URMC to Trial Minimally Invasive Device that ‘Reins in’ Acid Reflux
Friday, April 03, 2009
The trial device is designed to help restore the body's natural barrier between the stomach and esophagus.
The University of Rochester Medical Center (URMC) is one of 15 specialized sites across the U.S. and Europe gearing up to trial a new implantable device that could bring relief to the estimated 25 million American adults who suffer from daily heartburn.
Chronic heartburn – technically titled gastroesophogeal reflux disease, or GERD – occurs when the stomach’s acidic juices backflow into the esophagus, stirring an uncomfortable burning sensation just below the breast bone. Though a muscular ring, or sphincter, usually tightens to clamp off this backsplash, in some people this natural “plumbing” is faulty: the seal is weak, or the sphincter relaxes when it shouldn’t.
“Numerous over-the-counter antacids and prescription drugs have taken aim at alleviating the symptoms, neutralizing the acids,” said Jeffrey H. Peters, M.D., Seymour I. Schwartz Professor and chair of the Department of Surgery, who will lead the trial at the URMC site. “But this device tackles the root of the problem, working to squeeze the problematic sphincter itself and restore the barrier between these two organs.”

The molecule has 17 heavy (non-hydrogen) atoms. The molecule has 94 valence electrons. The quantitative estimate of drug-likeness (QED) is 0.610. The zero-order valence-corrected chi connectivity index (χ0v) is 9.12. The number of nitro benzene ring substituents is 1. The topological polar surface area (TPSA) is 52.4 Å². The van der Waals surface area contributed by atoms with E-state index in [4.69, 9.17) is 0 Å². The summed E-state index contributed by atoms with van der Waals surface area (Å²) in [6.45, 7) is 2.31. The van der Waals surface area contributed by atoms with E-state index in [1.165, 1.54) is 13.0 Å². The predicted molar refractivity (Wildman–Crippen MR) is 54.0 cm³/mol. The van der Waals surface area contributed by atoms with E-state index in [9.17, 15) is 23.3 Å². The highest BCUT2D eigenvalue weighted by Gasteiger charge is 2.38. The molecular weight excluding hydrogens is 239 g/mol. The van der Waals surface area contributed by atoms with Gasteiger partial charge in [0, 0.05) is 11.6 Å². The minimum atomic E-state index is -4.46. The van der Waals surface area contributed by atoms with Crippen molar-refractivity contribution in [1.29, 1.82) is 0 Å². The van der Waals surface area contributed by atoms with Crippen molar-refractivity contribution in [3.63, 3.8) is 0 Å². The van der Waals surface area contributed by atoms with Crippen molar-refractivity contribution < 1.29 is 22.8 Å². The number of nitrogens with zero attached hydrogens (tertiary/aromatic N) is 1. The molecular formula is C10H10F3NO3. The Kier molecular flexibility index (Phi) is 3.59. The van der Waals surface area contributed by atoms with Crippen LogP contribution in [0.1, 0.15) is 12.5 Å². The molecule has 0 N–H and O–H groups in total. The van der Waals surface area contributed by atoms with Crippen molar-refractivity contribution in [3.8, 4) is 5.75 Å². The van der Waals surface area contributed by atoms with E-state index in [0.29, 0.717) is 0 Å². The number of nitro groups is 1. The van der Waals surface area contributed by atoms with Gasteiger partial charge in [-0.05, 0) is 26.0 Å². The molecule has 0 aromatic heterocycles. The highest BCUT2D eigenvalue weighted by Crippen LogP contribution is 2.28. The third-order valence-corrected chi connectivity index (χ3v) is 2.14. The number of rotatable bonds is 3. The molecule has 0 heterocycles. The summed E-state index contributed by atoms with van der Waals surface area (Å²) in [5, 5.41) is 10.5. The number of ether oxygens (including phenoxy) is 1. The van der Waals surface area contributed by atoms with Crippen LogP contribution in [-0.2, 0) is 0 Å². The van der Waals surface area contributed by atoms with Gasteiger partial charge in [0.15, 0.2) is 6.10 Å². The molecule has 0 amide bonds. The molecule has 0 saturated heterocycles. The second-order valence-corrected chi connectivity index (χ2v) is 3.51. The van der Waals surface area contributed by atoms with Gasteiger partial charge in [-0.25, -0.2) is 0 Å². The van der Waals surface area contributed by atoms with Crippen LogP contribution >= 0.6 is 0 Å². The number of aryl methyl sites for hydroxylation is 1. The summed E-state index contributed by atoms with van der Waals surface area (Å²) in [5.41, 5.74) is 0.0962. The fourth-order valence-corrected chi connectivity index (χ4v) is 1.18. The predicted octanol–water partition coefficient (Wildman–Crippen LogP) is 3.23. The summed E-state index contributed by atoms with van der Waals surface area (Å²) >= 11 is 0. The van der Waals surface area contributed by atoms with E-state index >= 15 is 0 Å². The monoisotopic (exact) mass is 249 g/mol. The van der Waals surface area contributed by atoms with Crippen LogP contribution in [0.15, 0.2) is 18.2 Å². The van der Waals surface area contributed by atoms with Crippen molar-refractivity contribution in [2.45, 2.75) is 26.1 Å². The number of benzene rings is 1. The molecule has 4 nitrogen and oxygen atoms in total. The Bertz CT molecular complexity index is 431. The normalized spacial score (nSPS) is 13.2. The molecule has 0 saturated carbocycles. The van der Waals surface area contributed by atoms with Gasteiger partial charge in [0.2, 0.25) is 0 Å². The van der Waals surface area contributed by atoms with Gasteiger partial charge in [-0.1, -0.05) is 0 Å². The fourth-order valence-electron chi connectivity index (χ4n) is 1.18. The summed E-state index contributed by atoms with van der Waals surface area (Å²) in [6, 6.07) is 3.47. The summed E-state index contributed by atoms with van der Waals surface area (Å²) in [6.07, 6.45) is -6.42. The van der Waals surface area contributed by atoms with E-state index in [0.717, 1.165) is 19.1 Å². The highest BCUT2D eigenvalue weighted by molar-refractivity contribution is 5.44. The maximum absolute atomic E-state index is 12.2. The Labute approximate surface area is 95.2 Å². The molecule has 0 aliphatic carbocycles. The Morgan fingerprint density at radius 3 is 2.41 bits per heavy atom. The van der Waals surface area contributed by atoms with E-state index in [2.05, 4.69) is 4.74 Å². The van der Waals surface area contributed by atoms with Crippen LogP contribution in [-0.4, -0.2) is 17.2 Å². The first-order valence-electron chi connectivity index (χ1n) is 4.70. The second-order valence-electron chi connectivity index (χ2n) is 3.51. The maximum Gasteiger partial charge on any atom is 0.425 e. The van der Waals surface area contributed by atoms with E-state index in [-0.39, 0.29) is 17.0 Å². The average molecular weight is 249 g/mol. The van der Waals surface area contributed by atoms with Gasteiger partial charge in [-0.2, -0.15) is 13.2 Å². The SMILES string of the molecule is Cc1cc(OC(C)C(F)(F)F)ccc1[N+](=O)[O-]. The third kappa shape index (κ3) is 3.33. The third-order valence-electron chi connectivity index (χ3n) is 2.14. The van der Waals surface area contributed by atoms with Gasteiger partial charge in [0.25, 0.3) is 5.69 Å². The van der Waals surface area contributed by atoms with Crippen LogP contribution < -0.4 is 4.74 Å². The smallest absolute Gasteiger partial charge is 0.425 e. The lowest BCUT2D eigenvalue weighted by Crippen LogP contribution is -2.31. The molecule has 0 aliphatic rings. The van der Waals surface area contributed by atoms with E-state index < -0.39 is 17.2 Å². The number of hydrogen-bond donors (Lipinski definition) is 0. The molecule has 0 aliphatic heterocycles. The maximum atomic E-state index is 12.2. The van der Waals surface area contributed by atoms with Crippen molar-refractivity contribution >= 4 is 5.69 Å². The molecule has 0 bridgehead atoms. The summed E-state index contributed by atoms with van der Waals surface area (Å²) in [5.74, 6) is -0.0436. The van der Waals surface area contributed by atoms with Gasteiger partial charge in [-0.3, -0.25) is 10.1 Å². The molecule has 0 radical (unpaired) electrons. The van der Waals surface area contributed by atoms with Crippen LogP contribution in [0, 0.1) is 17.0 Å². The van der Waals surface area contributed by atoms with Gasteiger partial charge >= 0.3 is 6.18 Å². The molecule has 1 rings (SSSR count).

Peters and his surgical team.
While GERD is rarely life-threatening, its pain can derail some patients’ daily routines, and in select cases, frequent reflux can cause serious damage to the skin-like surface of the esophagus – a condition called Barrett’s esophagus, which carries a low-risk for esophageal cancer. As the incidence of GERD is on the rise, with some research pointing to possible ties to the mounting international obesity epidemic, Peters said efforts to manage the condition have become increasingly significant.
The trial device, the LINX™ Reflux Management System, is a ring of magnetic beads that can be inserted laparoscopically (through tiny incisions) in less than an hour. Functioning like the sphincter itself, the beads not only allow food and drink to pass through on the way down, but also assist in helping the muscle constrict to control reflux.
“In a prior feasibility study, the device helped substantially lessen the incidence of reflux for most patients,” Peters said. “We’re looking forward to trialing this technology and potentially helping to pave the way for its more mainstream use.”
While 1 in 10 Americans may experience heartburn at least once a week, often that occasional discomfort can be managed through simple lifestyle changes, such as quitting smoking, avoiding eating too close to bedtime, wearing looser fitting clothing, exercising portion control, and steering clear of greasy, spicy or acidic foods.
“This trial is geared towards individuals who have made these changes and still don’t find the relief they seek,” Peters said.
The Rochester study site is seeking 10 individuals who have endured reflux symptoms for six months or more and are attempting to manage the condition with daily medication. To see if you might qualify, or to learn more, please call 585-275-URMC (8762), or visit www.refluxstudy.com.